Postponed the course on Basic Neuro-Developmental Treatment (NDT Paeds) workshop in December 2012


Please Note the course is postponed.

New dates are

8th & 9th December and

22nd and 23rd December

Indian Association Of Physiotherapy Pune Branch &  Sancheti College Of Physiotherapy Pune

Organizing a workshop on

Basic Neuro-Developmental Treatment (NDT Paeds)

Course Instructor- DR. ASHA CHITNIS MPT, NDT paeds

This is an exciting and intensive training course for physical therapists, occupational therapists, and speech and language pathologists comprised of both theoretical and practical work. The material presented in the course is based upon the theoretical and practical concepts developed by Dr. Karel and Mrs. Berta Bobath and conforms to the standards established by the NDTA, Inc.

This course will be held at Sancheti Institute College of physiotherapy,Shivajinagar, Pune & Sancheti hospital Shivajinagar, Pune. Please note that this is an intensive weekend format (Saturday  & sunday) on 8th & 9th December and 22nd & 23rd December 2012. The number of days in class will total 4 days with class running between the hours of 8:30 am and 5:00 pm. This course curriculum is outlined to include a minimum of 24 hours, inclusive of lectures, group work and presentations, discussions, demonstrations, and patient treatment.

The course will cover: fundamentals of NDT philosophy; neurophysiology as it relates to NDT; typical and atypical movement development; fine motor development and sensorimotor aspects of development of functional skills, typical and atypical development of upper and lower extremity  and the progression through space, including gait; and treatment principles and application.

The course is limited to a total of 30 therapists, including physical therapists, occupational therapists,

The course contents 
(1) Motor control & it’s clinical Reasoning
(2) Normal & Abnormal Development
(3) Evaluation of child with CP
(4) Guiding Principles of treatment
(5) sensory Processing & NDT
(6) handling treatment Principles & Demo

Who can attend?

1. All the clinical therapist interested in peads (PT &OT)

2. Interns BPT

3. Master of physiotherapy

4. Master of occupational therapy

Why to attend this course?

1. NDT bsci course will help the therapist interested in Neuro & peads in understanding motor control, normal and abnormal development, Evaluation of children with Cerebral Palsy.

2. This course helpfull for all the Final Year BPT & BOT , MPT/MOT students in the masters programe because each master has to study motor control, normal development and neurotherapeutic approches. This course will help them in better understanding.

3. The course in Pune is organised in a educational institute who has very good infrastucture with AC rooms which helps us in keeping the course cunduction cost less compared to the course organized in 3-5 star Hotel in Mumbai (cost of event and food is very high in Mumbai).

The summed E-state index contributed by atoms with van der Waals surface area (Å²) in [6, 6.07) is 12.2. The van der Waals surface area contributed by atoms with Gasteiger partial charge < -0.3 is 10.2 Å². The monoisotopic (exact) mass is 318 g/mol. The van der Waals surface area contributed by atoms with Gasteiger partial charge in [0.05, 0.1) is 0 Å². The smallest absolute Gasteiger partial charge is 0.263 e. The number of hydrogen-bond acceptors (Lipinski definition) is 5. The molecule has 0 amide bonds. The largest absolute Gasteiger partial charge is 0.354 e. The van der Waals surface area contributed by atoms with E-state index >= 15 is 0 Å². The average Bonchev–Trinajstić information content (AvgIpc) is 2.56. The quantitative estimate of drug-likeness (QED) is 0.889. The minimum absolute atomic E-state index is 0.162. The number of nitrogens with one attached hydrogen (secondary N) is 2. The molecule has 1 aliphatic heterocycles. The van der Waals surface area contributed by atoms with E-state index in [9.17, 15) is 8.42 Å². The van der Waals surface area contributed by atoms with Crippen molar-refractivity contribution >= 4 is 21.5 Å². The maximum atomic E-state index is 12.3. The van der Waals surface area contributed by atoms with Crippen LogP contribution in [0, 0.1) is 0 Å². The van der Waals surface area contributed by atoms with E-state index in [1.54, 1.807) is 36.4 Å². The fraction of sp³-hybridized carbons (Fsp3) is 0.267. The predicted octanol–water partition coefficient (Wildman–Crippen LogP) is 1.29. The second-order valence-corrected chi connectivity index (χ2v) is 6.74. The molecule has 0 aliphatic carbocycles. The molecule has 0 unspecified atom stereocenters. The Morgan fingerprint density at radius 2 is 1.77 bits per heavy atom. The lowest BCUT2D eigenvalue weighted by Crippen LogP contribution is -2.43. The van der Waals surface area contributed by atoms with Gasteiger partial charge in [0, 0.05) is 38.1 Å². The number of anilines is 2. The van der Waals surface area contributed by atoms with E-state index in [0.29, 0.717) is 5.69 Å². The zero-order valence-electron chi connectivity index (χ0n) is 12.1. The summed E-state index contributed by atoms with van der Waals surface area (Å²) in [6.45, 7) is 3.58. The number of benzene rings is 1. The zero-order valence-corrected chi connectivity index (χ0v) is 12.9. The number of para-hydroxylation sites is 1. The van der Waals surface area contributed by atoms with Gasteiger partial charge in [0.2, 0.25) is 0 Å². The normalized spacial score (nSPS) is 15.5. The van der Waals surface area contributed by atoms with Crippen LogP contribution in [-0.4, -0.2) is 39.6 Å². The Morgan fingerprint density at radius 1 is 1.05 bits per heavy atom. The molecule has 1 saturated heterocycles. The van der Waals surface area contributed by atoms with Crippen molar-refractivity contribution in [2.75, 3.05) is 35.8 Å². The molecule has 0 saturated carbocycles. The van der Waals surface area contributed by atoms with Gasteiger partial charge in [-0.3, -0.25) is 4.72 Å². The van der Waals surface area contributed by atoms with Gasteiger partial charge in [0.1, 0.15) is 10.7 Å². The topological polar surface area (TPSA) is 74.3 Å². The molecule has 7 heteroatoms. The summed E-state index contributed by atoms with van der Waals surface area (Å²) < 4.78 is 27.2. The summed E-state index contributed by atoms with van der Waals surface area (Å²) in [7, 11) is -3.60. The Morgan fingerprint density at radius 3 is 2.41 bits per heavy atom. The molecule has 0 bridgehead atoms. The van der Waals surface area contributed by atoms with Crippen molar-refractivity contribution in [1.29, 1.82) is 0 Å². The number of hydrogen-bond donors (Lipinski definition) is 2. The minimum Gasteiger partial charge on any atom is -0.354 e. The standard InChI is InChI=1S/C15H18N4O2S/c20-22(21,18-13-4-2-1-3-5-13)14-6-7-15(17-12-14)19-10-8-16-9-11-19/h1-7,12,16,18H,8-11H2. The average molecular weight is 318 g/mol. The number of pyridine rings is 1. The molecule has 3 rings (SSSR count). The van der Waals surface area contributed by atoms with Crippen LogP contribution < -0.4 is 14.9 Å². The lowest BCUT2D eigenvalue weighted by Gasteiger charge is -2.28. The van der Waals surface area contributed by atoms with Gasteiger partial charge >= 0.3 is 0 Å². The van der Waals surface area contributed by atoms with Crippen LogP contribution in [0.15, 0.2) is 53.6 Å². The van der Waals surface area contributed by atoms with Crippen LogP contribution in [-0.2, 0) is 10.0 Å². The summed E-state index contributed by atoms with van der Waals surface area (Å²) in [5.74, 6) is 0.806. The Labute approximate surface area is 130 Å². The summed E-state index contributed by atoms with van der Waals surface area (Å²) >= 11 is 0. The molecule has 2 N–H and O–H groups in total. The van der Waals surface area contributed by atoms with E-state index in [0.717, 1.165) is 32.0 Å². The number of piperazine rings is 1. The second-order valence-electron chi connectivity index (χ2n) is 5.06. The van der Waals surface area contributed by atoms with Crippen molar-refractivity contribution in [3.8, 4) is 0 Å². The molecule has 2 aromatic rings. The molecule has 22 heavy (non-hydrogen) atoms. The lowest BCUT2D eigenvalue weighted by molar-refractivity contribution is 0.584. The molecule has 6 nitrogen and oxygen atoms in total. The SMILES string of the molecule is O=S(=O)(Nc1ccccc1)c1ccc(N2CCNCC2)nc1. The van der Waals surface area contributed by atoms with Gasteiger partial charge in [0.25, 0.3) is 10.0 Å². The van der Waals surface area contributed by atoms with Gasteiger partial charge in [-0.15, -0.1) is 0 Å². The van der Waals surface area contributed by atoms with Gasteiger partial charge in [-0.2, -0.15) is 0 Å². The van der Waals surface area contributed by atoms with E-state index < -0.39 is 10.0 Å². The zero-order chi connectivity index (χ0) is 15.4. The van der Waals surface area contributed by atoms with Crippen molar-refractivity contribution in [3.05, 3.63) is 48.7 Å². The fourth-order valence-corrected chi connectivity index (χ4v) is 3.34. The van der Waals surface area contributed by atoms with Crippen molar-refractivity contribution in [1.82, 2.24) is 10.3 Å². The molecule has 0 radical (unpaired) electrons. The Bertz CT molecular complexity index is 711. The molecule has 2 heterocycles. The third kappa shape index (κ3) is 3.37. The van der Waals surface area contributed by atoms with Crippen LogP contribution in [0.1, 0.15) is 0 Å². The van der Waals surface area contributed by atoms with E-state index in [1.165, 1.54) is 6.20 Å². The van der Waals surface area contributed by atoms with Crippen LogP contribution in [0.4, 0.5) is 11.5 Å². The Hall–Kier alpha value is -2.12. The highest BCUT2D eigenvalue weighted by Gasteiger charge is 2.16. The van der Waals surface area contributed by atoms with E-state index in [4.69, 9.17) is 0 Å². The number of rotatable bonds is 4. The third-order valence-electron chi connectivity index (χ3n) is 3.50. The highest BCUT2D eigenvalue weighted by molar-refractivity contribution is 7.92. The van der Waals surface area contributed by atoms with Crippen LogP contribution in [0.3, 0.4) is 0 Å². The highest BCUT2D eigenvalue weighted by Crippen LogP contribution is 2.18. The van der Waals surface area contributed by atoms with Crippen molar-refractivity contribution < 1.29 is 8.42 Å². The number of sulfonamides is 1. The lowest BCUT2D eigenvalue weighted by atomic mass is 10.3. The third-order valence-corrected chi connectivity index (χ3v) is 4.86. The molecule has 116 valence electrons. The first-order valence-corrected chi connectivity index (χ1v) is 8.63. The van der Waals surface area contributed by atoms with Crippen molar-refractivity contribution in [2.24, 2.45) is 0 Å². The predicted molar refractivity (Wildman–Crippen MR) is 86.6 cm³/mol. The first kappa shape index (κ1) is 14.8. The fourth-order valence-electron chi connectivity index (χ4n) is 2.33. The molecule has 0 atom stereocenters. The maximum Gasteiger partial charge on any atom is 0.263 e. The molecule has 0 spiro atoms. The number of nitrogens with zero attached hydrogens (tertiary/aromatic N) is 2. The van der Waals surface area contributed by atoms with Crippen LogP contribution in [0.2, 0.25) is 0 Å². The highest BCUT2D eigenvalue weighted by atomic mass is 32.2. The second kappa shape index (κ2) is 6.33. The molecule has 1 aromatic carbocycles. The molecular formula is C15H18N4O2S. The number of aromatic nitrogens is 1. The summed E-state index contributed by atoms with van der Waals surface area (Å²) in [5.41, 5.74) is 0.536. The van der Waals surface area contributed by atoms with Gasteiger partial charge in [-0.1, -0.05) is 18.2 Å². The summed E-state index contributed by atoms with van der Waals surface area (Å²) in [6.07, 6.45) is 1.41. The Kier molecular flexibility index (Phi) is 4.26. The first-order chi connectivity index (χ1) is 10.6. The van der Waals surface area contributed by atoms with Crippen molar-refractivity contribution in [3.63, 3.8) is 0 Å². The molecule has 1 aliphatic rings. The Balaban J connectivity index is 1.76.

Numbar of seats awailable =30

Course fees = Rs 5000/-

Venue = Sancheti College Of Physiotherapy Pune

Contact : Apurv Shimpi (Treasure of IAP Pune branch) 9890183195,apurv008@gmail.com

Or Gajanan Bhalerao -9822623701gajanan_bhalerao@yahoo.com

 

Fourth year CBR Project made easy, well planned, organized and fun filled Potential Research questions for a high-quality research project -A trial


All fourth year students  have to do a research project for community health  for partial completion of the exam. Every year, students  are allotted different teachers as guides. topics are provied by the guide or the concerned student,based on need of study and interest.

There are several queries the student faces during project initiation

Selection of topic?

What are the aims and objectives of the study?

What is the method and methodology?

How to go about data collection?

How to make an excel document?

How to find review of literature?

What is the type of analysis?

How to form a questionairre?

How to write the synopsis?

What is to be included in the discussion of the project?

When is the research considered valid?

The guidance obtained by the student may have certain limitations based on time constraints,etc . Fourth year CBR Project  has always  been one of the common problems faced in fourth year.Some students cannot complete the project before prelims so they have to complete the project during their Preparatory leave (PL) time. PL’s period is an extremely valuable time which we cant just utilize for data collection, analysis, editing, printing  and project completion.

So this year I though of  helping all the fourth year students to complete the project by end of December. So that their project will be ready for being presented at the Scientifica 2013,organized by MUHS Nashik!